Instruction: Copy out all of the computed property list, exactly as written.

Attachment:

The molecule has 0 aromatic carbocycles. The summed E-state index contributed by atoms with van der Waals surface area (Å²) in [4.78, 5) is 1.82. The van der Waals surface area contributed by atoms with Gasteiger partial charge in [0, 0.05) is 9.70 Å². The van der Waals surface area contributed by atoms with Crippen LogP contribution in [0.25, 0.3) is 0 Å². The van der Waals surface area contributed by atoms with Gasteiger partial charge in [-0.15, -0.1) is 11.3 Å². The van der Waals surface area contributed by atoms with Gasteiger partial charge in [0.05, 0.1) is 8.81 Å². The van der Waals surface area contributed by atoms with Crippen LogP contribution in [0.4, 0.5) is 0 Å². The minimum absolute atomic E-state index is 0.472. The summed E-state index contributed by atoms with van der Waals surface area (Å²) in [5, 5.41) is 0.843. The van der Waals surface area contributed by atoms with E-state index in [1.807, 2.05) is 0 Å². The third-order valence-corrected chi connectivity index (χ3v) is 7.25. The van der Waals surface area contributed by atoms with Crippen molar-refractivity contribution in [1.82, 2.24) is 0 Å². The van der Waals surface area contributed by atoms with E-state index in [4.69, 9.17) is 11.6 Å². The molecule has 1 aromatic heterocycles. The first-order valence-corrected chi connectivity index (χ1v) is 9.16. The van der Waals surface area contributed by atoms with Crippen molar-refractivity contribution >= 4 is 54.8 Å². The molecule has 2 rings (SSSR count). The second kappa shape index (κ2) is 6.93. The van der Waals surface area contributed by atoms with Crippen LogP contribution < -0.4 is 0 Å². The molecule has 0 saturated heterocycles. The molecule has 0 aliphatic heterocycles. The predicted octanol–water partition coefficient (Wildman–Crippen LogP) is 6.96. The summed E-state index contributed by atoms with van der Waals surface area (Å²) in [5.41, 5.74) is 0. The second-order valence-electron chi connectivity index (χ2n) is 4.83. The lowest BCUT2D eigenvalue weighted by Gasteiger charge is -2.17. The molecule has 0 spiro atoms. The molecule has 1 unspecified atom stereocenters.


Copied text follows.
The molecule has 0 aromatic carbocycles. The summed E-state index contributed by atoms with van der Waals surface area (Å²) in [4.78, 5) is 1.82. The van der Waals surface area contributed by atoms with Gasteiger partial charge in [0, 0.05) is 9.70 Å². The van der Waals surface area contributed by atoms with Crippen LogP contribution in [0.25, 0.3) is 0 Å². The van der Waals surface area contributed by atoms with Gasteiger partial charge in [-0.15, -0.1) is 11.3 Å². The van der Waals surface area contributed by atoms with Gasteiger partial charge in [0.05, 0.1) is 8.81 Å². The van der Waals surface area contributed by atoms with Crippen LogP contribution in [0.4, 0.5) is 0 Å². The minimum absolute atomic E-state index is 0.472. The summed E-state index contributed by atoms with van der Waals surface area (Å²) in [5, 5.41) is 0.843. The van der Waals surface area contributed by atoms with E-state index in [1.807, 2.05) is 0 Å². The third-order valence-corrected chi connectivity index (χ3v) is 7.25. The van der Waals surface area contributed by atoms with Crippen molar-refractivity contribution in [1.82, 2.24) is 0 Å². The van der Waals surface area contributed by atoms with E-state index in [4.69, 9.17) is 11.6 Å². The molecule has 1 aromatic heterocycles. The first-order valence-corrected chi connectivity index (χ1v) is 9.16. The van der Waals surface area contributed by atoms with Crippen molar-refractivity contribution >= 4 is 54.8 Å². The molecule has 2 rings (SSSR count). The second kappa shape index (κ2) is 6.93. The van der Waals surface area contributed by atoms with Crippen LogP contribution < -0.4 is 0 Å². The molecule has 0 saturated heterocycles. The molecule has 0 aliphatic heterocycles. The predicted octanol–water partition coefficient (Wildman–Crippen LogP) is 6.96. The summed E-state index contributed by atoms with van der Waals surface area (Å²) in [5.41, 5.74) is 0. The second-order valence-electron chi connectivity index (χ2n) is 4.83. The lowest BCUT2D eigenvalue weighted by Gasteiger charge is -2.17. The molecule has 0 spiro atoms. The molecule has 1 unspecified atom stereocenters.